Beautifully engraved military payment check from the First National Bank United States Depositary
no later than 1905. This historic document was printed by the American Banknote Bureau Engraving & Printing Company and has an
ornate border around it with a vignette of Edwin M. Stanton. This item is hand signed by the paymaster and is over 100 years old.
Edwin McMasters Stanton (December 19, 1814 – December 24, 1869), was an American lawyer, politician, and Secretary of War through most of the American Civil War and Reconstruction era.
Stanton was born in Steubenville, Ohio, the eldest of the four children of David and Luvy (Norman) Stanton. His father was a physician of Quaker stock. Stanton began his political life as a lawyer in Ohio and an antislavery Democrat. After graduating from Kenyon College in 1833, he was admitted to the Ohio bar in 1836, and practiced law in Steubenville until 1847, when he moved to Pittsburgh, Pennsylvania.
In 1856 Stanton moved to Washington, D.C., where he had a large practice before the Supreme Court. In 1859, Stanton was the defense attorney in the sensational trial of Daniel E. Sickles, a politician and later a Union general, who was tried on a charge of murdering his wife's lover (Philip Barton Key, son of Francis Scott Key), but was acquitted after Stanton invoked the first use of the insanity defense in U.S. history. In 1860 he was appointed as Attorney General by President James Buchanan. He retired from office at the end of Buchanan's term.
Stanton was politically opposed to Republican Abraham Lincoln in 1860 and referred to him as the "original gorilla". After Lincoln was elected president, Stanton agreed to work as a legal adviser to the inefficient Secretary of War, Simon Cameron, whom he replaced on January 15, 1862. He accepted the position only to "to help save the country." He was a very effective in administering the huge War Department, but he devoted considerable amounts of his energy to the persecution of Union officers whom he suspected of having traitorous sympathies for the South and the Civil War was a time of great political intrigue within the U.S. Army. The president recognized Stanton's ability, but whenever necessary Lincoln managed to "plow around him." When pressure was exerted to remove the unpopular secretary from office, Lincoln replied, "If you will find another secretary of war like him, I will gladly appoint him." During this period Stanton's opinion of Lincoln changed. At Lincoln's death Stanton remarked "Now he belongs to the ages." and lamented "there lies the most perfect ruler of men the world has ever seen."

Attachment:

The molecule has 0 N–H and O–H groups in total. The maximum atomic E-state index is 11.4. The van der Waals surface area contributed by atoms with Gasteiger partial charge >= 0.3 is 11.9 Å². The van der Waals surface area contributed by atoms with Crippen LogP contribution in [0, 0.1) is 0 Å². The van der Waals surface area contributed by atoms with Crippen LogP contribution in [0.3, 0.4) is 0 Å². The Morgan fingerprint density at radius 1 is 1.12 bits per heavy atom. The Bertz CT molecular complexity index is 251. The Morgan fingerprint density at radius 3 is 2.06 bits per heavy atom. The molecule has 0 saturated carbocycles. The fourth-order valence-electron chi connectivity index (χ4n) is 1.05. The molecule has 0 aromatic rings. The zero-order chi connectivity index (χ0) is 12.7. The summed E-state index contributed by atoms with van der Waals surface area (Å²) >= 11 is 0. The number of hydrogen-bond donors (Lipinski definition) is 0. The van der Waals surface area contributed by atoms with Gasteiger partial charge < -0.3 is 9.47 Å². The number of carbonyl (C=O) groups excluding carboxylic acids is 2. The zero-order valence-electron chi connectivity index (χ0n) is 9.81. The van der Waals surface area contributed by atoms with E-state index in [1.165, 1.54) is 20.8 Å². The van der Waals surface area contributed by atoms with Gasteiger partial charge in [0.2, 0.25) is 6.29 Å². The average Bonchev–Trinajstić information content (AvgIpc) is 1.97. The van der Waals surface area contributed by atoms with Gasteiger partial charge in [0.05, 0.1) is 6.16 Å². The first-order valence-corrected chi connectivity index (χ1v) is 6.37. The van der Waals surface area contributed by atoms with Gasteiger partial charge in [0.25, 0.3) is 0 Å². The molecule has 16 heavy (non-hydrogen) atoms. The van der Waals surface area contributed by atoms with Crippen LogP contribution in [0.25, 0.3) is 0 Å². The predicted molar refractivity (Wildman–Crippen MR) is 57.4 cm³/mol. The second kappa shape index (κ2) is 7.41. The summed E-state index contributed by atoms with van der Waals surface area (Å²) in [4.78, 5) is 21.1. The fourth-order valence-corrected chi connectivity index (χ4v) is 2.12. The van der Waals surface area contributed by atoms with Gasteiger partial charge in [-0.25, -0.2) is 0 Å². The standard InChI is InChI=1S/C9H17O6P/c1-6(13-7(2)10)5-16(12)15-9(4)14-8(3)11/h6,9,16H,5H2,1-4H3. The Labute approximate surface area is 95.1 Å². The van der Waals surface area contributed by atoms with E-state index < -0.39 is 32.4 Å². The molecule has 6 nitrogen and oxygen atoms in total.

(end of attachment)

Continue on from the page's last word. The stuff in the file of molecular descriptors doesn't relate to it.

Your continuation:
Stanton continued to hold the position of secretary of war under President Andrew Johnson until 1868. His relations with the president were not good and Johnson attempted to remove Stanton from the Cabinet, in violation of the Tenure of Office Act. This was the primary count for which Johnson was impeached. After this Stanton resigned and returned to the practice of law. The next year he was appointed by President Grant to the Supreme Court, but he died four days after he was confirmed by the U.S. Senate. He died in Washington, D.C., and is buried there in Oak Hill Cemetery.
History from Wikipedia.